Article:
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Chapter Seven: Why Didn't it Work for Fuller?

Posted Jul 23, 2015

Was Fuller given a chance?

This is another in a season-long series on the Kansas City Chiefs search for a franchise quarterback. It appears weekly on Thursdays throughout the 2015 season.

SEE ALL PAST CHAPTERS HERE




In an odd way, Steve Fuller’s experience with the Chiefs helped to define him in ways he could never have expected. Backup was how Sports Illustrated evaluated his career when it named him “one of the top 15 backup quarterbacks of all time.”

The label had largely to do with his play for the Chicago Bears during the team’s 1985 championship season. But was Fuller truly just a backup, or did he just seem to flourish in those situations? 

“You are behind,” he said of the role one finds himself in coming off the bench, “so you’ve got to make something happen. You don’t have to be so regimented as far as the offensive scheme goes. You can improvise a little bit. You can scramble around a bit. It is really my kind of game.”

Improvising was a large part of Fuller's game

What had attracted the Chiefs to Fuller in the first place was that ability, especially when the team was employing Levy’s Wing-T offense. 

Comparisons to Joe Montana were sure to come up as Fuller struggled. Les Miller, the team’s personnel head at the time the two players were coming out of college, was not bashful in pulling out his scouting reports on the two to prove a point when queried.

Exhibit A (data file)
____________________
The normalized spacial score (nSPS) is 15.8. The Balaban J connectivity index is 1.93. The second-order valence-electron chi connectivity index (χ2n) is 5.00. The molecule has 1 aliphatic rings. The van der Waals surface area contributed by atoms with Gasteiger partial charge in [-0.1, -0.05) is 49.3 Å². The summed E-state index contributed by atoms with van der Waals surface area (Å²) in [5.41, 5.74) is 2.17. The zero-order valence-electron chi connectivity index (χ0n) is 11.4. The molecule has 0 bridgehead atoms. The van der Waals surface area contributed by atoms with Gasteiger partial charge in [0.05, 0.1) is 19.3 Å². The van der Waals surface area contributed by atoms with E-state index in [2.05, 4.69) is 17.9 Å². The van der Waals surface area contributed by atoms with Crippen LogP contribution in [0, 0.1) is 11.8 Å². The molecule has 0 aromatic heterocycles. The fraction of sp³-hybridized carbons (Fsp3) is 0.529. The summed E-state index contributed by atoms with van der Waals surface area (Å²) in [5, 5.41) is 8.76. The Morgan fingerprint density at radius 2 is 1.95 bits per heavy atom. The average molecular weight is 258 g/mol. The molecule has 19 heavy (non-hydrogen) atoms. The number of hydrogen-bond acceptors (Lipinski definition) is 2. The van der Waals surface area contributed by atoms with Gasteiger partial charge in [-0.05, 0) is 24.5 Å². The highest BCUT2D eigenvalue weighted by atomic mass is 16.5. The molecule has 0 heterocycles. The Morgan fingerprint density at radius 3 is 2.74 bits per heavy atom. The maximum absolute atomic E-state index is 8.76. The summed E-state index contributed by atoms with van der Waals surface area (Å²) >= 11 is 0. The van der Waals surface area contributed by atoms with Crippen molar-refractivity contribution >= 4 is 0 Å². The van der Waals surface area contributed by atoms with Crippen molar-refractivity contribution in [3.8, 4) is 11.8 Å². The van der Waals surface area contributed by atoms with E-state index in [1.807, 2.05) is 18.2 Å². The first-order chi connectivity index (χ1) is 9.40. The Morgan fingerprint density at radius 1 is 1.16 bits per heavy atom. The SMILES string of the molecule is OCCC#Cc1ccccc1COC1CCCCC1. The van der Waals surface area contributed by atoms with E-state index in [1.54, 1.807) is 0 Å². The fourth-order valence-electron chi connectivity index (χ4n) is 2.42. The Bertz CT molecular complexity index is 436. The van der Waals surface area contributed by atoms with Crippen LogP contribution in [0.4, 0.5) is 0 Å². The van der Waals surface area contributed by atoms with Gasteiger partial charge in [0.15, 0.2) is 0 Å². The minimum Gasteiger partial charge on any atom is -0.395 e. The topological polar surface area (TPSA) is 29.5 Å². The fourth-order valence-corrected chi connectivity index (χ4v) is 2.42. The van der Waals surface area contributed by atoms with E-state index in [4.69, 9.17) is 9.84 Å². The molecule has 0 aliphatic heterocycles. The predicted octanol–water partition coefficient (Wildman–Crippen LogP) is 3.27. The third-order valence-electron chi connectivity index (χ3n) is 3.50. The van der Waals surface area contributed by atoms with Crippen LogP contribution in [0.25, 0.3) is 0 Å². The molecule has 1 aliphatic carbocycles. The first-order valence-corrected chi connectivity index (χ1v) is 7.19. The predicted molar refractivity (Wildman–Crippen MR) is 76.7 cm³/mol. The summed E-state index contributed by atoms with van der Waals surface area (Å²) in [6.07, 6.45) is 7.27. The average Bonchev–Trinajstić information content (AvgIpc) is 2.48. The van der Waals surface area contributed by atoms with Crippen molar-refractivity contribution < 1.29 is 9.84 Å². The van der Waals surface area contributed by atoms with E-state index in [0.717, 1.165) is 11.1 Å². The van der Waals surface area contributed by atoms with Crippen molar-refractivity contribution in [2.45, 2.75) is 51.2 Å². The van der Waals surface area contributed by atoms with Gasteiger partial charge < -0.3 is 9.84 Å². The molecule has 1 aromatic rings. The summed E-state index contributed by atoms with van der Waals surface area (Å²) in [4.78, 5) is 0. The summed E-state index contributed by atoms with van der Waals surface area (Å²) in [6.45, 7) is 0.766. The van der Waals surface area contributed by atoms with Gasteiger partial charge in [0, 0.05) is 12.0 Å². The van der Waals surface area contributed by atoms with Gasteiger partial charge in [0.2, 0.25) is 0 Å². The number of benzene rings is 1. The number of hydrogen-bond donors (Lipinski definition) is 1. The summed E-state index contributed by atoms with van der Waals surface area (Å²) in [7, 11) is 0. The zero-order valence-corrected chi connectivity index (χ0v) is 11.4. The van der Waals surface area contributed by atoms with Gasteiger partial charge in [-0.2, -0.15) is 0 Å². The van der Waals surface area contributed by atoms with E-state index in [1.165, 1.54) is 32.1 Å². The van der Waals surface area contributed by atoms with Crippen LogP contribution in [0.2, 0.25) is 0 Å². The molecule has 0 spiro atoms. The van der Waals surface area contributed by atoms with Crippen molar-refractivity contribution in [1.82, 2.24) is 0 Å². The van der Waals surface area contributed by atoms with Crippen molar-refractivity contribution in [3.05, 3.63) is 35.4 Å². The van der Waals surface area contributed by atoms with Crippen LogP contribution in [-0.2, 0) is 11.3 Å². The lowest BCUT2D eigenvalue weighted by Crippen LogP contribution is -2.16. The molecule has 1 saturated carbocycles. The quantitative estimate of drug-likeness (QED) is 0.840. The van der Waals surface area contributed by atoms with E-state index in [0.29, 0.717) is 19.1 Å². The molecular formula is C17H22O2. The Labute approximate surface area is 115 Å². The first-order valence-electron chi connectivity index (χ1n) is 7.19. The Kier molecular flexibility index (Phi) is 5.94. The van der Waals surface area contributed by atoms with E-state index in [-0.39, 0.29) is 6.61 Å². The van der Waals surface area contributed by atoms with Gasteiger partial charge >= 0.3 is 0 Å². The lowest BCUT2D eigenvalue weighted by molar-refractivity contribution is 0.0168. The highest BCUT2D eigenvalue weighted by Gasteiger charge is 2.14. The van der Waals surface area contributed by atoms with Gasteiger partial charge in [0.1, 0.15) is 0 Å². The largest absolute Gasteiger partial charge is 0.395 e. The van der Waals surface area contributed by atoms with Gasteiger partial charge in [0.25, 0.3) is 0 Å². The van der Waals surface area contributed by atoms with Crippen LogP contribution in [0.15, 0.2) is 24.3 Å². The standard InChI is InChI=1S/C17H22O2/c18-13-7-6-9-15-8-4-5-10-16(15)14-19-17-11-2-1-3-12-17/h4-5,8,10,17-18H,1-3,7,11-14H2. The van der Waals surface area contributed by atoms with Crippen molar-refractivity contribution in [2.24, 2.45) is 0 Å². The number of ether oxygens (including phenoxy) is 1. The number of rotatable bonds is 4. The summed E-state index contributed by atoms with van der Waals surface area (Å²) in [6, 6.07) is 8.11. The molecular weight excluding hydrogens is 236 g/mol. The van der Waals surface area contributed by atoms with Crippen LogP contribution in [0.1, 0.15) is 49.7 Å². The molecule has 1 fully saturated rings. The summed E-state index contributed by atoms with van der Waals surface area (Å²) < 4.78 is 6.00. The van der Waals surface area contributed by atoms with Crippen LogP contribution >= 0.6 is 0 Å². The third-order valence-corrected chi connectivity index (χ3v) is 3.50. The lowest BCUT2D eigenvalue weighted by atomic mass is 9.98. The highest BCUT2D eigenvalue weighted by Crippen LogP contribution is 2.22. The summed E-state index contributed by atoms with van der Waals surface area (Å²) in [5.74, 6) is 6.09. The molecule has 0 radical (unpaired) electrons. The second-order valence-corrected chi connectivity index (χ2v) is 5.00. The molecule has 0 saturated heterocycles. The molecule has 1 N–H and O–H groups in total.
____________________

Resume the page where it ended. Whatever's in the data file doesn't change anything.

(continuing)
“Let me read some of this,” he told The Kansas City Star. “Good leader, assumes authority, commands respect,” he read from the report on Fuller. “Good leader, assumes authority, commands respect,” he continued from his analysis of Montana. Even Dwight Clark, who had played with Fuller in college and with Montana in San Francisco believed the two had similarities.

They were the same player to Miller and, to be fair, other scouts had thought likewise. Oddly, Kansas City had traded to get ahead of San Francisco, where Montana ended up, because the Chiefs feared Fuller would fall to the 49ers. But the Chiefs were committed to the running game at the time and the 49ers were a passing offense. The circumstances at both teams were different.

The conditions Fuller faced upon entering the league were far different than Montana’s. The team hierarchy was under increasing pressure to turn fortunes around and that was made abundantly clear to the coaching staff. Winning had to happen and fast. Shuffling in and out of games as a starter, then not, did nothing to help a young quarterback in the National Football League.

“He was a great guy,” a member of the Kansas City media recalled years later, “a great guy. But he never had a chance. The teams he played on weren’t very good and there were his injuries and…. The thing I recall is that the Chiefs at that time never seemed to have any upsets over the good teams.”

Fuller was considered a "great guy" by the media

Injury, offense played, poor supporting cast, defensive needs at the time, no quarterback guru or offensive coordinator to develop him, constant shuffling in and out of the lineup, the player strike — all cobbled together hurt Fuller’s development. “We never really got a look at what he might have been,” lamented one reporter.

Whether Steve Fuller would have become Joe Montana if any of this had been otherwise no one knows. Perhaps in the end the backup role served him well and when his career ended he had a Super Bowl ring to prove it.




Next week - Chapter Eight: Back to the future…maybe

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